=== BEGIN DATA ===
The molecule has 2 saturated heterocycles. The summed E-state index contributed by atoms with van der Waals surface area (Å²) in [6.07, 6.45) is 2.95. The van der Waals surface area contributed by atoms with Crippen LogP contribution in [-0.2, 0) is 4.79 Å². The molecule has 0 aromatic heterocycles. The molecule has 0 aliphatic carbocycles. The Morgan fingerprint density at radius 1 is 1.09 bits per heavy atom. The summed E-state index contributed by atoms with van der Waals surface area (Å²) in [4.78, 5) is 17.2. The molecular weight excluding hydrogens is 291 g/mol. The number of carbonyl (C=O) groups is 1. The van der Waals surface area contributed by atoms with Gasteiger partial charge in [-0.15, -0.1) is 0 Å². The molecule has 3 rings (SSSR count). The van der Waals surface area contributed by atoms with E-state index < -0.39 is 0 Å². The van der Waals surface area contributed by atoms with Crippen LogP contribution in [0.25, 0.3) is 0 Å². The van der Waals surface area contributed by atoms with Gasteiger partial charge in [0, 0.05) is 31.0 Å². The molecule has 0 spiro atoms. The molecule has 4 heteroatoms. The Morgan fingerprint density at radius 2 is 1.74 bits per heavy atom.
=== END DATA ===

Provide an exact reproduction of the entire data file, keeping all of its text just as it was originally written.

The molecule has 2 saturated heterocycles. The summed E-state index contributed by atoms with van der Waals surface area (Å²) in [6.07, 6.45) is 2.95. The van der Waals surface area contributed by atoms with Crippen LogP contribution in [-0.2, 0) is 4.79 Å². The molecule has 0 aromatic heterocycles. The molecule has 0 aliphatic carbocycles. The Morgan fingerprint density at radius 1 is 1.09 bits per heavy atom. The summed E-state index contributed by atoms with van der Waals surface area (Å²) in [4.78, 5) is 17.2. The molecular weight excluding hydrogens is 291 g/mol. The number of carbonyl (C=O) groups is 1. The van der Waals surface area contributed by atoms with Gasteiger partial charge in [-0.15, -0.1) is 0 Å². The molecule has 3 rings (SSSR count). The van der Waals surface area contributed by atoms with E-state index < -0.39 is 0 Å². The van der Waals surface area contributed by atoms with Crippen LogP contribution in [0.25, 0.3) is 0 Å². The van der Waals surface area contributed by atoms with Gasteiger partial charge in [0, 0.05) is 31.0 Å². The molecule has 0 spiro atoms. The molecule has 4 heteroatoms. The Morgan fingerprint density at radius 2 is 1.74 bits per heavy atom.